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Derek Dennis is seen in Edmonton, on Nov. 24, 2018.

Nathan Denette/The Canadian Press

At 6-foot-3 and 345 pounds, Derek Dennis is an imposing figure. But he’s not immune to feeling the wrath of racism.

The CFL free-agent offensive lineman says he’s been challenged physically on both sides of the border because he’s black. And usually, it’s been up to him to turn the other cheek and walk away from potential confrontation.

“My parents did a wonderful job of teaching me how to survive as a young black man in America,” Dennis, the CFL’s most outstanding lineman in 2016 as a member of the Calgary Stampeders, said in a telephone interview Wednesday. “It’s sad you have to teach young black kids that . . . it’s even harder when you’re a physically imposing individual because people try to find ways to provoke you and want to put you in a bad situation.

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“I’ve had people try me all the time. I’ve always had to learn how to be a big individual and get myself out of those situations so I didn’t do something I’d regret.”

The native of Queen’s, N.Y., said it’s a lesson he’ll one day have to pass on to his young son, who is two years old.

“I’m going to have to teach him how to survive in the world and understand that people are going to judge him before they get to know him,” Dennis said.

Dennis, 31, said he was introduced to racism as a nine- or 10-year-old while attending a family barbecue. A group of white men in a pickup truck sporting the confederate flag stopped in front of the function and began throwing items at the gathering while uttering racial slurs.

“I remember seeing the anger it brought to my father and mother, aunts, uncles and cousins,” Dennis said. “It just kind of ruined the whole day.

“As a 10-year-old you don’t really understand it. I went to a lot of all-white schools growing up and I never realized the racism that surrounded me because it was everyday life. When you’re the only black kid in an all-white school, you kind of assimilate yourself so you can get along with your peers.”

The tragic death of George Floyd last week in Minneapolis has ignited protests in both the U.S. and Canada.

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On Tuesday, head coach Khari Jones of the Montreal Alouettes divulged he received death threats while playing quarterback with the CFL’s Winnipeg Blue Bombers because of his interracial marriage. Jones is black and his wife, Justine, is white.

Dennis has played five CFL seasons with the Stampeders (2015-16, 2018-19) and Saskatchewan Roughriders (2017). He helped the Stamps win the ‘18 Grey Cup. Dennis most recently played for the XFL’s New York Guardians and remains a CFL free agent.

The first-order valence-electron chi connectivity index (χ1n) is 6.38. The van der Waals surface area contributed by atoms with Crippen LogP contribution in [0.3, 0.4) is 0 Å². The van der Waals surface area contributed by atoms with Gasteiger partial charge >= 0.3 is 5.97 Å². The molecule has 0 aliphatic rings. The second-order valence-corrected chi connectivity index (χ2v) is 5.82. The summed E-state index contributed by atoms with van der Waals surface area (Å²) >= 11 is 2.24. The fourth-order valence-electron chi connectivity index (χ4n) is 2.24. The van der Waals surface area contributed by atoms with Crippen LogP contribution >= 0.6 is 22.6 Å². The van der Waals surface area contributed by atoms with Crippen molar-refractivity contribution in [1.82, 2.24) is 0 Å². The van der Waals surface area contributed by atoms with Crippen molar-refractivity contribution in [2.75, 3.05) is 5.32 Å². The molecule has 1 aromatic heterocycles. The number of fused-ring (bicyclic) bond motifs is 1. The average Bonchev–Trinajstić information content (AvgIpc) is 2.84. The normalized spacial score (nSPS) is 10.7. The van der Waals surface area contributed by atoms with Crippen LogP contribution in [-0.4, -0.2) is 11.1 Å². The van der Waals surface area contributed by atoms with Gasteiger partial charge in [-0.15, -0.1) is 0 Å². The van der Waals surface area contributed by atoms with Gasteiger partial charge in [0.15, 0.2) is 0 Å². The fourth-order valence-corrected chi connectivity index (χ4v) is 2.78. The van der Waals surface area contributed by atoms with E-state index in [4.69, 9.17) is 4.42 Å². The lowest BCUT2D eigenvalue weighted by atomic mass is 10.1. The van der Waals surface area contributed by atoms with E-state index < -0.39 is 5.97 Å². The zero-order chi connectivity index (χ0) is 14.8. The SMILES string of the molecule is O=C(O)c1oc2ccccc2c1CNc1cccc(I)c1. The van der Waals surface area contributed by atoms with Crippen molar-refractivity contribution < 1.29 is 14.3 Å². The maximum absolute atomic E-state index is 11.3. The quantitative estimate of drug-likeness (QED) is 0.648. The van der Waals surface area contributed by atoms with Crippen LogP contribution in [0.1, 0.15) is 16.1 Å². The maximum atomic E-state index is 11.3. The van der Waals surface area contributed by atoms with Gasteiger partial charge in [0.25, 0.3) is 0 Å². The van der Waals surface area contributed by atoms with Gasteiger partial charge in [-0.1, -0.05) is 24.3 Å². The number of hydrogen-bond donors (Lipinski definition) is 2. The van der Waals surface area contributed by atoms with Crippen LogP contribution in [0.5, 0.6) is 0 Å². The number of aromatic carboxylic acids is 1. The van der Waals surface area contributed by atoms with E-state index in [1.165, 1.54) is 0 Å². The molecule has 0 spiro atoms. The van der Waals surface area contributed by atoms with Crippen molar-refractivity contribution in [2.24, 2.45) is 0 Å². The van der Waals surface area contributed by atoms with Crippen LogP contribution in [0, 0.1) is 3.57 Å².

He said he’s experienced racism in Canada, most notably in Montreal.

“I don’t know what it is about that area, there was always an underlying racist tone,” Dennis said. “I’ve been denied entry into clubs and bars sometimes just based on the way I look.

“I’m a guy who wears jewelry, I’m a guy who wears designer clothes and for some reason when you wear certain stuff or dress a certain way people just associate your mentality and demeanour with that and that’s not all the case.

“If you talked to me, you’d understand that. I’m a well-spoken individual. I know how to articulate my thoughts, I know how to speak to people in a certain way where they understand it.”

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Dennis said he felt more comfortable in Regina.

“With the Riders, everyone there pretty much knows who you are,” Dennis said. “They just love the team there.

“In Calgary, sometimes I had moments where I could tell people would kind of judge me . . . and there’ve been plenty of times when I had to talk to people and tell them, ‘I’m not here to cause trouble.’ I’ve grown so accustomed to it and this is how life has been for me always that I’ve never really batted an eye to it.”

Dennis said some of the racism he’s experienced in Canada has appeared deliberate and with malice. However, he said there’s been occasions where it was unintentional and came from overall ignorance.

“I’ve had conversations with teammates before in the past, like my white Canada teammates, who’re just not accustomed to what American life is,” Dennis said. “I’ve known guys to say or do racist things they had no clue were racist.

“It wasn’t until you take the time (to fully explain meaning) and they’re like, ‘Hey, I had no clue.’ You’ve got to understand that where we come from, that happens to us on purpose.

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“If you’ve never spent a lot of time in certain places of the country or different places and you’re in your own bubble, it’s hard to understand what goes on in the world around you. As a black man, it’s hard to feel safe anywhere.”

Dennis said the world would be well served to look at how football teams tackle the subject of diversity. The game routinely pits players of different backgrounds, nationalities and religious beliefs together to work together for the achievement of a common goal.

“I think that’s something the world has lost sight of and needs to regain,” Dennis said. “We need to figure out a common goal that everybody can achieve and get to that will force all of us to work together, learn about and understand each other to be successful.”

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